Yet a recent poll by Kyodo News found that more than 67 percent of the respondents have no expectations the patchwork party comprising the former Democratic Party of Japan and Ishin no To (Japan Innovation Party) can effect change.
Also, among the other opposition parties, there is too much disarray to mount an effective challenge to the ruling coalition.
The public has mixed feelings about the legislation. Demonstrations against the laws, even though sizes have diminished over time, continue outside the Prime Minister’s Office.
According to a recent survey by the conservative daily Sankei Shimbun, some 57 percent of the respondents say the security laws are necessary.
Another survey, by the liberal daily Mainichi Shimbun, found earlier this month that over 45 percent of respondents think the laws are unconstitutional.
In academia, there is also much opposition, with the vast majority of Japanese constitutional scholars saying the changes are unconstitutional.
For its part, the Japan Federation of Bar Associations spoke out Tuesday against the new security laws, saying they violate the Constitution and infringe on the people’s right to live in peace. A group of over 600 lawyers is scheduled to file a lawsuit with the Tokyo District Court challenging the constitutionality of the laws next month.
Sensing that public support and acceptance of the laws is fragile, the Abe administration has been careful not to assign the SDF too much action all at once out of fear it may unnerve the public ahead of the Upper House election in July, when the Abe is expected to seek a tighter grip on the Diet so he can amend — rather than reinterpret — the Constitution.
Defense Minister Gen Nakatani last week said that the SDF will not immediately be available to offer protection to U.S. military vessels until the two militaries work out the details.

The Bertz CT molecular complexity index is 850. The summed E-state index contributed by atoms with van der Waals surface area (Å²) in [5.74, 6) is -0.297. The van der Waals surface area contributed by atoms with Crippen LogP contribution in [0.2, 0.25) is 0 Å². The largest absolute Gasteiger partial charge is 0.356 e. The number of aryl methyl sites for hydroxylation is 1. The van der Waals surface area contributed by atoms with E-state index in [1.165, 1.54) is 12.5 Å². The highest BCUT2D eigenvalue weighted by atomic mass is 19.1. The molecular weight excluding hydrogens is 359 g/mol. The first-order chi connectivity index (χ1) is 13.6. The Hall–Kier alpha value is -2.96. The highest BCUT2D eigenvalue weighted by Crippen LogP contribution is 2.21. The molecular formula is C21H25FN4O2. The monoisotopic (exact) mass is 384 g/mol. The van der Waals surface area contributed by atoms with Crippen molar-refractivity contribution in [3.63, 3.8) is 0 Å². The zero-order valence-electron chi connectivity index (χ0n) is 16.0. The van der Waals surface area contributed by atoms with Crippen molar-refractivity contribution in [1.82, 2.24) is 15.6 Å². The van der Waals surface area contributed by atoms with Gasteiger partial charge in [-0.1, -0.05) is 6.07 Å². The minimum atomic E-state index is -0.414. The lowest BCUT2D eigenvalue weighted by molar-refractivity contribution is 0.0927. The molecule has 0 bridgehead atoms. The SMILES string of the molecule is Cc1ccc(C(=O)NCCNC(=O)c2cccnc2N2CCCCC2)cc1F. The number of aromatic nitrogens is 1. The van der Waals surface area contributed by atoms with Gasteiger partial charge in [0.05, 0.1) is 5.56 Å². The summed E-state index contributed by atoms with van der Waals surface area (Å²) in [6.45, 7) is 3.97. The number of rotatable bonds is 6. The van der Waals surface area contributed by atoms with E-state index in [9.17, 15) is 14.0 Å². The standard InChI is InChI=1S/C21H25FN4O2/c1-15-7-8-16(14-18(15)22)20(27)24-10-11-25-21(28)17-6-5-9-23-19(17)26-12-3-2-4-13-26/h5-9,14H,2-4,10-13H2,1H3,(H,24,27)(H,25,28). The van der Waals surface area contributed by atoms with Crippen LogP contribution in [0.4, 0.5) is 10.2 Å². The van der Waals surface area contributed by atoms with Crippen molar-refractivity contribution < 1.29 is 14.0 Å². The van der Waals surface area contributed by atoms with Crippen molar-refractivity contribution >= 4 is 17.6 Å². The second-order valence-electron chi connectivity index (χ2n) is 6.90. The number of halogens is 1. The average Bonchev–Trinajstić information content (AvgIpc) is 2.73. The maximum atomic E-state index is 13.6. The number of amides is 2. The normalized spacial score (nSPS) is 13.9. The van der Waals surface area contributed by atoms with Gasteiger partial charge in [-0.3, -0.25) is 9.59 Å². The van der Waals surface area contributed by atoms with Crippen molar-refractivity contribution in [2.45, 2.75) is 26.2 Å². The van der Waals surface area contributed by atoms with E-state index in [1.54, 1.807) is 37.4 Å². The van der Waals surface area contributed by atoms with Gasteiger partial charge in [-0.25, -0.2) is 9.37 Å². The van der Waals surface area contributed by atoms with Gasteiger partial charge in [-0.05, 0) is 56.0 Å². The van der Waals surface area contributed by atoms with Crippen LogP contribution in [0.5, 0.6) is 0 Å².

That could mean the SDF might not be able to take part in the biennial Rim of the Pacific Exercise scheduled this summer. RIMPAC is the world’s largest international maritime warfare drills.
The expansion of the SDF’s role in peacekeeping operation will also be put on hold.
That is because the government has not yet hammered out new rules of engagement, which determine how Japanese troops can respond to armed attacks.
The laws allow SDF personnel on PKO missions to rescue civilians, such as those working for nongovernmental organizations, and assist soldiers of foreign militaries who are in danger.
The SDF is expected to engage in such operations in South Sudan, where Japanese troops have been serving six-month rotations with the United Nations Missions in Sudan (UNMISS) since 2012.
Nakatani said the SDF cannot be trained in time for such missions before the next dispatch, which is scheduled to take place between May and June. Nakatani also said the ministry has not yet decided if such a capability will be achievable even after autumn.
©2016 the Japan Times (Tokyo)